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Wheldon's domination puts competitors on notice

HOMESTEAD, Fla. -- For 19 of the 20 drivers in the IndyCar Series, the XM Satellite Radio 300 at Homestead-Miami Speedway was a pretty demoralizing way to spend a Saturday night. But for Dan Wheldon, things couldn't have gone any better.

Wheldon dominated the 300-mile contest, leading 179 of 200 laps to win by nearly seven seconds over his Target Ganassi Racing teammate, Scott Dixon. That's an eternity in a series that had to resort to timing in increments of 1/10,000 of a second because the action is normally so close.

And that massive margin of victory doesn't even begin to measure the magnitude of Wheldon's mastery. Sam Hornish Jr., who beat Wheldon to the 2006 IndyCar Series championship, was a massive 17 seconds behind in third place when the checkered flag mercifully flew.

Then it was time for Wheldon to display the slick charisma and salesmanship that polarizes fans and media worldwide about his character. Confident yet humble, the 27-year-old Englishman hit all his assigned talking points in postrace interviews.

"The win looked dominant, but any time you have Dixon and Hornish around, you know it's going to be tough," he said. "I'll have to put it down to the engineering staff and Andy Brown, who has worked very hard for me, as has the team as a whole. Now that I've been with the team for a year, they've worked very hard to suit my style and they did today."

Reared in Formula One, Brown showed his knack for engineering cars for high-speed ovals more than a decade ago with PacWest Racing in the Champ Car series. While with Panther Racing, he masterminded two of Hornish's three wins at Homestead, and he is now 2-for-2 with Ganassi and Wheldon at the 1.5-mile Florida oval.

A year ago, Brown revealed his secret for success at Homestead, and it sounds as if the Indy Racing League's move to increase the rear wing angle -- adding downforce -- for 2007 played right into the Ganassi engineering chief's hands.

"The history of the IRL has always been dictated by the way the rules put a lot of downforce in the cars," he said. "That's what makes for such great racing. The minimum downforce that the IRL specifies is more than enough to get around the track, but at Homestead, that wasn't the case. The old track in particular was very flat with not much banking and whilst the minimum downforce levels were great for qualifying, we always felt there was no way you could race like that.

"People would kind of put their hands on their mouths and laugh at us when they saw our wing angles and our wickers, but tires got hot, the track gets hot and we just sort of drove away from everybody."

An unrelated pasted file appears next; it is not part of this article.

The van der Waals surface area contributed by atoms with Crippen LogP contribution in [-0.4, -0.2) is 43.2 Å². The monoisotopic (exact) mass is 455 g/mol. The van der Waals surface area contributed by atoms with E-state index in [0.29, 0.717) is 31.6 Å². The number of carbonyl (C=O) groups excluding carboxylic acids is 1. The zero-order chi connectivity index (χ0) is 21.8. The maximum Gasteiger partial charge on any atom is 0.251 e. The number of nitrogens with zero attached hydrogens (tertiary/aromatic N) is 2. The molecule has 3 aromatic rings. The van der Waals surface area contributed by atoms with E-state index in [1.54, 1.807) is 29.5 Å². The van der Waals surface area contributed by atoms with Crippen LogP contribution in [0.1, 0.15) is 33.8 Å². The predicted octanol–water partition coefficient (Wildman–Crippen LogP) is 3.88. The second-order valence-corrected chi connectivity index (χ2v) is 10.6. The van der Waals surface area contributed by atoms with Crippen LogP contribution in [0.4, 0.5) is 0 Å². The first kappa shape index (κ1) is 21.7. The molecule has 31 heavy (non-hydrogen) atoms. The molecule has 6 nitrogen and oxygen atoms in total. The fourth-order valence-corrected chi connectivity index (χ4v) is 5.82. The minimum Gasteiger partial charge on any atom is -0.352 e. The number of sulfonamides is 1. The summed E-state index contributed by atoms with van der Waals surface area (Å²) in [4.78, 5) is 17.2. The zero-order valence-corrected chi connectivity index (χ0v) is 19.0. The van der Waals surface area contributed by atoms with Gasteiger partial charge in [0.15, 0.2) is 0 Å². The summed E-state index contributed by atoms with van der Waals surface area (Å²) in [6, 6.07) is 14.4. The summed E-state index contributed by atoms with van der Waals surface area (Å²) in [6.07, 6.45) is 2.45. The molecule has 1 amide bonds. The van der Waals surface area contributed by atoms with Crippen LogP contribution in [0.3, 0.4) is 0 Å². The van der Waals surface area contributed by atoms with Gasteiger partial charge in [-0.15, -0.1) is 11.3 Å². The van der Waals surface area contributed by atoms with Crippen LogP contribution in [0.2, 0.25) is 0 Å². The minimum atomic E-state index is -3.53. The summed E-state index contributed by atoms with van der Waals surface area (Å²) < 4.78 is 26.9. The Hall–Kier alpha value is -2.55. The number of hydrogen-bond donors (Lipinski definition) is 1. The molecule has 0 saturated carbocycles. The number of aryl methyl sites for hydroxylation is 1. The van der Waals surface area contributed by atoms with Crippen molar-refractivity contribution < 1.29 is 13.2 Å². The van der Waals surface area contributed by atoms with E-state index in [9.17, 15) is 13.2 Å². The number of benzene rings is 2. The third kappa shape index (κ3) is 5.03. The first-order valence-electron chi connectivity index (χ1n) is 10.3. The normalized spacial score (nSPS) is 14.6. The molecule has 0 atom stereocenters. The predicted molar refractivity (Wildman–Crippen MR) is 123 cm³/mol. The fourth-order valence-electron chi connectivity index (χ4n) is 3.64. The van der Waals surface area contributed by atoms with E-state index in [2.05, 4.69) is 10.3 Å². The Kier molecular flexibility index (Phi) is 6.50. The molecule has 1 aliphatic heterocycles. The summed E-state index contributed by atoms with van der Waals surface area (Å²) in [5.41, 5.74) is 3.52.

Immediately after taking the flag, Wheldon told his crew on the radio that the Homestead win was a great first step toward a second IndyCar Series championship. But by the time he reached Victory Lane, his tune had changed.

"I'm all about the Indianapolis 500, and this win will give us confidence to go after another win at Indy," he said.

Meanwhile, Wheldon's closest title rivals were left to gasp and regroup. Homestead was only one race of 17, but the Ganassi team still sent out a strong message.

"I wasn't having a good time out there. We've found the speed, now we just have to make it last. We took a big risk and to be able to catch those guys in the future, that's the way it's going to have to be. I definitely know what not to do next time in the setup."
-- Tony Kanaan

"I could stay with Dan early on, but as soon he got that gap, I couldn't quite get back the time," said Hornish, a three-time series champion. "It's unfortunate for the Team Penske crew, but I said we'd be happy if we came out of here with a top-three … and we did that. We'll move on to our next race and see what we can do.

"Dan's performance reminded me of a few years ago when I was able to put a lap on the field here at Homestead," Hornish added. "That was a great feeling, but we have some work to do to catch up right now."

Andretti Green Racing looked strong in qualifying, with Dario Franchitti, Tony Kanaan and Marco Andretti starting the race 3-4-5.

But that trio faded in the race; Marco pulled out because his car was handling so badly, and Kanaan and Franchitti could only manage fifth and seventh place in the end, Kanaan as the last unlapped driver. In fact, for a couple of midrace stints, Danica Patrick pulled ahead of her veteran teammates before crashing at the pit entry.

"I wasn't having a good time out there," Kanaan groused. "We've found the speed, now we just have to make it last. We took a big risk and to be able to catch those guys in the future, that's the way it's going to have to be. I definitely know what not to do next time in the setup."

Heading to St. Petersburg this weekend for the first IndyCar Series street event of the season, Wheldon's championship competition is hoping that the Englishman doesn't find the kind of form in road racing trim that he has shown so often over the last couple of years on ovals. In truth, road racing has been the only weak link in Wheldon's repertoire.

"I think it's still difficult to judge, because we've only had a few days testing and one race," Wheldon said. "It seems very competitive and I wouldn't like to predict who will be quickest.

"What I can say is that I'm happy with the way my car has performed in testing, and in particular, I'm much happier on road courses now that I'm in a Dallara. As you say in America, it's going to be a barn burner of a season."

John Oreovicz covers open-wheel racing for National Speed Sport News and ESPN.com.